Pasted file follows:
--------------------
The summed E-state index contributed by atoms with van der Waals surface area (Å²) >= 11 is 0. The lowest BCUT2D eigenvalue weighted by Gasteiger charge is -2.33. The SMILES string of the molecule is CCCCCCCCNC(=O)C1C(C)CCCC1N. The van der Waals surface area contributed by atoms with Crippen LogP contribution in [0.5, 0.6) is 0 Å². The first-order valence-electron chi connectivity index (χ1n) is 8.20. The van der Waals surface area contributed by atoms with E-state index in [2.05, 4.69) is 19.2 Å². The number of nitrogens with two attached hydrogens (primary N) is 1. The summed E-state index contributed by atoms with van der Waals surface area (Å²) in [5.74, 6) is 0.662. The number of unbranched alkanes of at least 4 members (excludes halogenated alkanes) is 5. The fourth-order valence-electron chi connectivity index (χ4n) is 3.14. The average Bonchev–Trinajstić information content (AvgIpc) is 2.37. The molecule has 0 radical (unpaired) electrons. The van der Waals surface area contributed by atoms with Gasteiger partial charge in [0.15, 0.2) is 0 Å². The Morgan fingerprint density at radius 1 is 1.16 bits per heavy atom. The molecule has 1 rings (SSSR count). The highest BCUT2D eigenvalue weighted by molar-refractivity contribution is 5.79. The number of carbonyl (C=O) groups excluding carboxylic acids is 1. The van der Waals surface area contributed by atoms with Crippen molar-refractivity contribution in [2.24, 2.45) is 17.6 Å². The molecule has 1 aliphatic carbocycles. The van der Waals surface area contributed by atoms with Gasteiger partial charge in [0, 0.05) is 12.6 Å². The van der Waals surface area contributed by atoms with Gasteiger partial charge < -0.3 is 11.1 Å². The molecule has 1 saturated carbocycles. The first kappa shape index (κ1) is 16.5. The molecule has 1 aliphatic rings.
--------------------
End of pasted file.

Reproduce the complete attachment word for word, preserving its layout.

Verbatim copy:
The summed E-state index contributed by atoms with van der Waals surface area (Å²) >= 11 is 0. The lowest BCUT2D eigenvalue weighted by Gasteiger charge is -2.33. The SMILES string of the molecule is CCCCCCCCNC(=O)C1C(C)CCCC1N. The van der Waals surface area contributed by atoms with Crippen LogP contribution in [0.5, 0.6) is 0 Å². The first-order valence-electron chi connectivity index (χ1n) is 8.20. The van der Waals surface area contributed by atoms with E-state index in [2.05, 4.69) is 19.2 Å². The number of nitrogens with two attached hydrogens (primary N) is 1. The summed E-state index contributed by atoms with van der Waals surface area (Å²) in [5.74, 6) is 0.662. The number of unbranched alkanes of at least 4 members (excludes halogenated alkanes) is 5. The fourth-order valence-electron chi connectivity index (χ4n) is 3.14. The average Bonchev–Trinajstić information content (AvgIpc) is 2.37. The molecule has 0 radical (unpaired) electrons. The van der Waals surface area contributed by atoms with Gasteiger partial charge in [0.15, 0.2) is 0 Å². The Morgan fingerprint density at radius 1 is 1.16 bits per heavy atom. The molecule has 1 rings (SSSR count). The highest BCUT2D eigenvalue weighted by molar-refractivity contribution is 5.79. The number of carbonyl (C=O) groups excluding carboxylic acids is 1. The van der Waals surface area contributed by atoms with Crippen molar-refractivity contribution in [2.24, 2.45) is 17.6 Å². The molecule has 1 aliphatic carbocycles. The van der Waals surface area contributed by atoms with Gasteiger partial charge in [0, 0.05) is 12.6 Å². The van der Waals surface area contributed by atoms with Gasteiger partial charge < -0.3 is 11.1 Å². The molecule has 1 saturated carbocycles. The first kappa shape index (κ1) is 16.5. The molecule has 1 aliphatic rings.